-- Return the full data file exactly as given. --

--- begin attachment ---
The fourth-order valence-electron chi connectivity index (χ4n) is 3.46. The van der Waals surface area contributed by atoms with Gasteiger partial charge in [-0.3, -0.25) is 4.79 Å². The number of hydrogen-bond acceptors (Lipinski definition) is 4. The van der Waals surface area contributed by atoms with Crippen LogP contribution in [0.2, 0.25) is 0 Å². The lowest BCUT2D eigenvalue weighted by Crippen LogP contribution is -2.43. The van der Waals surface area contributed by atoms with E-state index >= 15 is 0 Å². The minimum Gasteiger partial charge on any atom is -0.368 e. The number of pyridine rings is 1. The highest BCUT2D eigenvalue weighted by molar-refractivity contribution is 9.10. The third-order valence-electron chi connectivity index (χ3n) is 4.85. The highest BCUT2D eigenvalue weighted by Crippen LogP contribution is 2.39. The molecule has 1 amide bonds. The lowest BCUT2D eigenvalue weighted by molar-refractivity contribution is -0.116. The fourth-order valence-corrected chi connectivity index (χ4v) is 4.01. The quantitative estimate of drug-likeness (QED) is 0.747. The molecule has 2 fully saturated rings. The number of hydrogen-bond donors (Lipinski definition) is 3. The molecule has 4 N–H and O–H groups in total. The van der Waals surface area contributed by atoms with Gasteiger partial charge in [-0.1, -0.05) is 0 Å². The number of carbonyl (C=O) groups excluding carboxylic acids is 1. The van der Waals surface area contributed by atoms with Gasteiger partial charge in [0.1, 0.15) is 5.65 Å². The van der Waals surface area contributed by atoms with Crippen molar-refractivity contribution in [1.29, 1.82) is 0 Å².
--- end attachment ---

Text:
The fourth-order valence-electron chi connectivity index (χ4n) is 3.46. The van der Waals surface area contributed by atoms with Gasteiger partial charge in [-0.3, -0.25) is 4.79 Å². The number of hydrogen-bond acceptors (Lipinski definition) is 4. The van der Waals surface area contributed by atoms with Crippen LogP contribution in [0.2, 0.25) is 0 Å². The lowest BCUT2D eigenvalue weighted by Crippen LogP contribution is -2.43. The van der Waals surface area contributed by atoms with E-state index >= 15 is 0 Å². The minimum Gasteiger partial charge on any atom is -0.368 e. The number of pyridine rings is 1. The highest BCUT2D eigenvalue weighted by molar-refractivity contribution is 9.10. The third-order valence-electron chi connectivity index (χ3n) is 4.85. The highest BCUT2D eigenvalue weighted by Crippen LogP contribution is 2.39. The molecule has 1 amide bonds. The lowest BCUT2D eigenvalue weighted by molar-refractivity contribution is -0.116. The fourth-order valence-corrected chi connectivity index (χ4v) is 4.01. The quantitative estimate of drug-likeness (QED) is 0.747. The molecule has 2 fully saturated rings. The number of hydrogen-bond donors (Lipinski definition) is 3. The molecule has 4 N–H and O–H groups in total. The van der Waals surface area contributed by atoms with Gasteiger partial charge in [-0.1, -0.05) is 0 Å². The number of carbonyl (C=O) groups excluding carboxylic acids is 1. The van der Waals surface area contributed by atoms with Gasteiger partial charge in [0.1, 0.15) is 5.65 Å². The van der Waals surface area contributed by atoms with Crippen molar-refractivity contribution in [1.29, 1.82) is 0 Å².